FIG. 2 is a schematic of diaphragm modules interconnected to providea high-pressure election function;
FIG. 3 is an enlarged view ofa diaphragm module.
FIG. 4 is a schematic illustration of a pneumatic control system in which both thehigh and the low-pressure selection functions are used;
FIG. 5 is a schematic of diaphragm modules interconnected to provide both the highand the low-pressure selection functions.
DESCRIPTION OF THE PREFERRED EMBODIMENTS In the following detailed description it will be assumed that the pressure discriminator will be used in a pneumatic air-conditioning control system wherein air temperature or relative humidity is controlled. This is done so that the function of the subject invention my be better clarified and is not, of course, intended to limit the scope of the invention in any way.
In FIG. 1 the pressure discriminator or pressure selector is shown in a pneumatic air-conditioning control system having three regions or zone 11 separated by partitions 12. In each region is a condition-responsive device 13 such as a thermostat or humidistat, communicating with a damper motor 14. The condition-responsive devices 13 are connected via piping 13a to a source of regulated air pressure not shown.
The damper motor controls a damper 15 which controls the volume of airflow through a passageway 16 communicating with a duct 7. In the duct is located a coil 18 or he like and a fan 1& driven by a motor 20. The condition-responsive device 13 in each zone is in communication with the pressure selector 10 via piping or branch lines 21. The highest pressure in the three branch lines is determined and selected by the pressure selector and is in turn communicated through piping 22 to the valve 23 which delivers an appropriate amount of conditionchanging medium through piping 24 to coil 18. Connected to the pressure selector through piping 25 is a source of regulated air pressure not shown.
FIG. 2 is the schematic of three diaphragm modules which perform a high-pressure selection function. Diaphragm modules 31, 32 and 33 are connected through piping 21 to the various zones as illustrated in FIG. I. As shown in FIG. 3, each diaphragm module is comprised of a housing 35 and a diaphragm 36 dividing the housing into a control chamber 37 and an inlet chamber 38. Centrally disposed within the inlet camber is an annular partition or the like 39 which defines an outlet chamber 40. The partition means 39 is designed to operate in a scalable relation with the diaphragm 36. As noted above piping 21 communicates with control chamber 37. It is important' to note that control chamber 37 is dead ended; i.e. that there is no continuing flow of fluid through piping 21. This feature, unlike many bleed-type pressure selectors, preclude any effect the selector may ordinarily have on the control by the thermostat 13 of the damper motor 14.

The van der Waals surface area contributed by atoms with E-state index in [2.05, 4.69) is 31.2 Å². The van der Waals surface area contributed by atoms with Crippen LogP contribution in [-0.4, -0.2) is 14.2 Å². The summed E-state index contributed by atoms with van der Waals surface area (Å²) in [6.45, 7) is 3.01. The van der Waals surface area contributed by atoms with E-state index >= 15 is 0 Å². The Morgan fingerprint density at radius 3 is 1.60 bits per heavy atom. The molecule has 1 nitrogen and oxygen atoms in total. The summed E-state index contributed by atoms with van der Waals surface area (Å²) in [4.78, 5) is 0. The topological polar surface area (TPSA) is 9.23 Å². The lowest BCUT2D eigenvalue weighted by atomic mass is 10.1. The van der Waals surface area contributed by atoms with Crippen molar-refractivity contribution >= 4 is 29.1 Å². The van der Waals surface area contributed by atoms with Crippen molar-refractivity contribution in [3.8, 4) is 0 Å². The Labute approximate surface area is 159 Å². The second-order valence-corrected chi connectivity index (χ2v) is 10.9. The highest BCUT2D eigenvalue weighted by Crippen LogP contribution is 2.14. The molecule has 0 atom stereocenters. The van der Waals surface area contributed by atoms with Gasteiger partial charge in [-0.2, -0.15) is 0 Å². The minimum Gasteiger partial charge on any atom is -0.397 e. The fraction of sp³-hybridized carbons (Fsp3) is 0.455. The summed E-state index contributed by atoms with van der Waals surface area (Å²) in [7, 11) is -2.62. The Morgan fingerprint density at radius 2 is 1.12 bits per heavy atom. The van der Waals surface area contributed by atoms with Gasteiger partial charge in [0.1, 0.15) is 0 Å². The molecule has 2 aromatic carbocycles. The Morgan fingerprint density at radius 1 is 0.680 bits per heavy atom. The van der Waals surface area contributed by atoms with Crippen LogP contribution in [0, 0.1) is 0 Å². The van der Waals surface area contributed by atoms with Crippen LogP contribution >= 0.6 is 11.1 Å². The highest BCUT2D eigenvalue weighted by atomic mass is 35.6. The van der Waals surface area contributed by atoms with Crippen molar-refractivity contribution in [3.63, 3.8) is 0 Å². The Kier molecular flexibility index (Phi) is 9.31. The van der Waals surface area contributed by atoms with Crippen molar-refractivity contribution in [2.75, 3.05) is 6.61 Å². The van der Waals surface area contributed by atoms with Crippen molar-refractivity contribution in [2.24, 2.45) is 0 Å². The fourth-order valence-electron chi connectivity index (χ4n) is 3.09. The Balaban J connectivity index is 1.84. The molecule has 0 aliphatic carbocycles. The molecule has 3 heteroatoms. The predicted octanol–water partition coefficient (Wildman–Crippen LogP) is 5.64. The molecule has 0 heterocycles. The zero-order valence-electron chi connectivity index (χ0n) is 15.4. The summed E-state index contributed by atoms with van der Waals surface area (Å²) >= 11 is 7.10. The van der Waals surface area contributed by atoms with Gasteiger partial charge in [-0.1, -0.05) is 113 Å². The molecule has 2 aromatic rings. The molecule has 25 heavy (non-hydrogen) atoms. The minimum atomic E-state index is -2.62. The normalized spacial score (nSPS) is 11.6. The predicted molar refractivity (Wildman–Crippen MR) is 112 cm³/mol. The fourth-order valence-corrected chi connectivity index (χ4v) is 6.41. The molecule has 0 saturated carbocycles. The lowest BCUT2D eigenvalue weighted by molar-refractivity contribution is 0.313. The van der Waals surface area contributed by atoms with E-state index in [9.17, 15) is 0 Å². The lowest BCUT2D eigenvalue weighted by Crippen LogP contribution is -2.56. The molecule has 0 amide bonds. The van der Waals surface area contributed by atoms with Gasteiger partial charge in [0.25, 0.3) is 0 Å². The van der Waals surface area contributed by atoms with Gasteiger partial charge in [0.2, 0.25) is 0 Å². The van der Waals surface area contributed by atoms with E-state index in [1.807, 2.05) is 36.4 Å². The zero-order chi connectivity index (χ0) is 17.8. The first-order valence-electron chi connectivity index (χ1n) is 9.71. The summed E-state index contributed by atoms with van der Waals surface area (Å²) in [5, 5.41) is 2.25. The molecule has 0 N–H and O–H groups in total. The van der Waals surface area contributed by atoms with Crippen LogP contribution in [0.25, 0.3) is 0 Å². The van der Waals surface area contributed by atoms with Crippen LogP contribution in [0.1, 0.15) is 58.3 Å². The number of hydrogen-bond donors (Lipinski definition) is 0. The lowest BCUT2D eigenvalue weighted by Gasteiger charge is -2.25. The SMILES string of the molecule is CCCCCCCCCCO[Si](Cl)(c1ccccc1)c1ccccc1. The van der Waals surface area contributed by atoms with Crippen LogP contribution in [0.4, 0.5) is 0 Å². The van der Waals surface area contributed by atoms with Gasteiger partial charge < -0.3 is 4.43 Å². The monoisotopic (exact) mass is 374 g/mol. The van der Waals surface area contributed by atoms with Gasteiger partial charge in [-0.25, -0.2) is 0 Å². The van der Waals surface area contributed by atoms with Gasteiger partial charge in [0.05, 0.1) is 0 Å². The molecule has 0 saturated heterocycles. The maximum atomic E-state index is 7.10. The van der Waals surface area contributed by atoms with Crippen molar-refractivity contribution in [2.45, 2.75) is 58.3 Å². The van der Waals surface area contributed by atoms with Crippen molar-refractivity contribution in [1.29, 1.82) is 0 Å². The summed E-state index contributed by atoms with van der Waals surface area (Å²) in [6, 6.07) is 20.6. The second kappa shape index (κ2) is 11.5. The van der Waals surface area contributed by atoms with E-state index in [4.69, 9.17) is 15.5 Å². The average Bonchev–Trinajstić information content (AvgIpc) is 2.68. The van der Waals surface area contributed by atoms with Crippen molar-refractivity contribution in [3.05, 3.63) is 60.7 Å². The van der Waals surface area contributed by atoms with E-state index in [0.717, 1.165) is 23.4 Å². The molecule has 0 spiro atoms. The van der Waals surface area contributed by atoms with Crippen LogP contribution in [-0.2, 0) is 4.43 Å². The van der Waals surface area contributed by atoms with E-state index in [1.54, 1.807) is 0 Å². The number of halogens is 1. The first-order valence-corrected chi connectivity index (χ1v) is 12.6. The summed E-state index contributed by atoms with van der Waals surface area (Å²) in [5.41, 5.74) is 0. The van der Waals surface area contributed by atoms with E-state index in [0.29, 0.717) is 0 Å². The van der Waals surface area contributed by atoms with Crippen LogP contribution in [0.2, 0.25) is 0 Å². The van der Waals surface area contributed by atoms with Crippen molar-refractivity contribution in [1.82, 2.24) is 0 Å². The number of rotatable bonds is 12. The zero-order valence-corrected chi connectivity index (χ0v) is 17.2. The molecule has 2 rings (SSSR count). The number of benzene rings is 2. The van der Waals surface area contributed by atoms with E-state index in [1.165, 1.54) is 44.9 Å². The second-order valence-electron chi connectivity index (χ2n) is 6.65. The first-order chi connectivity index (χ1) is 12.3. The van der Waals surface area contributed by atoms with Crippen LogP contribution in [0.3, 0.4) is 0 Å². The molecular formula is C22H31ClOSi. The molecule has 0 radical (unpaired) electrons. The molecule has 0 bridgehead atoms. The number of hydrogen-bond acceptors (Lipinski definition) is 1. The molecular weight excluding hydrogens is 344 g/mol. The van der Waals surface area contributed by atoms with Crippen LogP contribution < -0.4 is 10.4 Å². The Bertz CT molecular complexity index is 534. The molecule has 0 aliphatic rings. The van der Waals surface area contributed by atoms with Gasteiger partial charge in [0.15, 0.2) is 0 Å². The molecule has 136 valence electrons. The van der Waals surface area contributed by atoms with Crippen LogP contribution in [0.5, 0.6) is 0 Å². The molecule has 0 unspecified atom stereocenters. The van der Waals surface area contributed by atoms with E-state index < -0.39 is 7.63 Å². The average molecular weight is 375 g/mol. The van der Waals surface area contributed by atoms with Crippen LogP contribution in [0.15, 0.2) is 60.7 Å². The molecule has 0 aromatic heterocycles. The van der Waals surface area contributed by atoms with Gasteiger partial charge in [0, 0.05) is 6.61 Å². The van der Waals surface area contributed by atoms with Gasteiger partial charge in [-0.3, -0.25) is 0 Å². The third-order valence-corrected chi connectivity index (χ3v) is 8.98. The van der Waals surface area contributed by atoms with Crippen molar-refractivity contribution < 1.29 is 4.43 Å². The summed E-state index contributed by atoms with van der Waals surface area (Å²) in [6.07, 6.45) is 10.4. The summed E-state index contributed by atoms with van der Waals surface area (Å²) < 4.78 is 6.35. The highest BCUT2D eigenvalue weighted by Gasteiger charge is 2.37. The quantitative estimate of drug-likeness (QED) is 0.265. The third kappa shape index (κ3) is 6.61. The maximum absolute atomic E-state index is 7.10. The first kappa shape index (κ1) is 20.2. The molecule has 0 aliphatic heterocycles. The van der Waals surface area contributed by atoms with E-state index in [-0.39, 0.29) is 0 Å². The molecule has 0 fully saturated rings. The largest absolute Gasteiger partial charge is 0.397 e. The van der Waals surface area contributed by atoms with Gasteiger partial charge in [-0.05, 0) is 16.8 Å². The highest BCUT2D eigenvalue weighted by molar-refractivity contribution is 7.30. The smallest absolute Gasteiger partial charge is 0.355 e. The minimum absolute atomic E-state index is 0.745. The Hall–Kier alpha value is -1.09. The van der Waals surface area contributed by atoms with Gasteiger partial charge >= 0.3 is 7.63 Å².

Connection means 42 provide communication between inlet chamber 38 and piping 44. Connection means 43 provides communication between outlet chamber and piping 44. In order to provide the high-pressure selection function, the outlet and inlet chambers of each of the diaphragm module are serially connected. Piping 44 establishes communication between outlet chamber 40 of diaphragm module 31 and inlet chamber 38 of diaphragm module 32. Similarly piping 44 provides communication between outlet chamber 40 of diaphragm module 32 and inlet chamber 38 of diaphragm module 33 and so forth. Connected to the outlet chamber of the last diaphragm module 33 in this series is exhaust means 45 which may exhaust to the atmosphere. Completing the configuration is piping 25 leading to'a supply of regulated air pressure, not shown, which pressure is equal to or greater than the highest input pressure to be received by any of the diaphragm modules. Included in piping 25 is v a restriction 47. Downstream of restriction 47 is connection to which piping 22 including a restriction 49 is connected. Piping 22 provides an output pressure which corresponds and is equal to the highest input pressure. While devices 31, 32 and 33, for instance, are shown as separate units, it should be noted that their construction is such as to be readily adaptable to assembly in an unitary diaphragm logic assembly or device such as suggested by Stucki U.S. Pat. No. 2,897,834.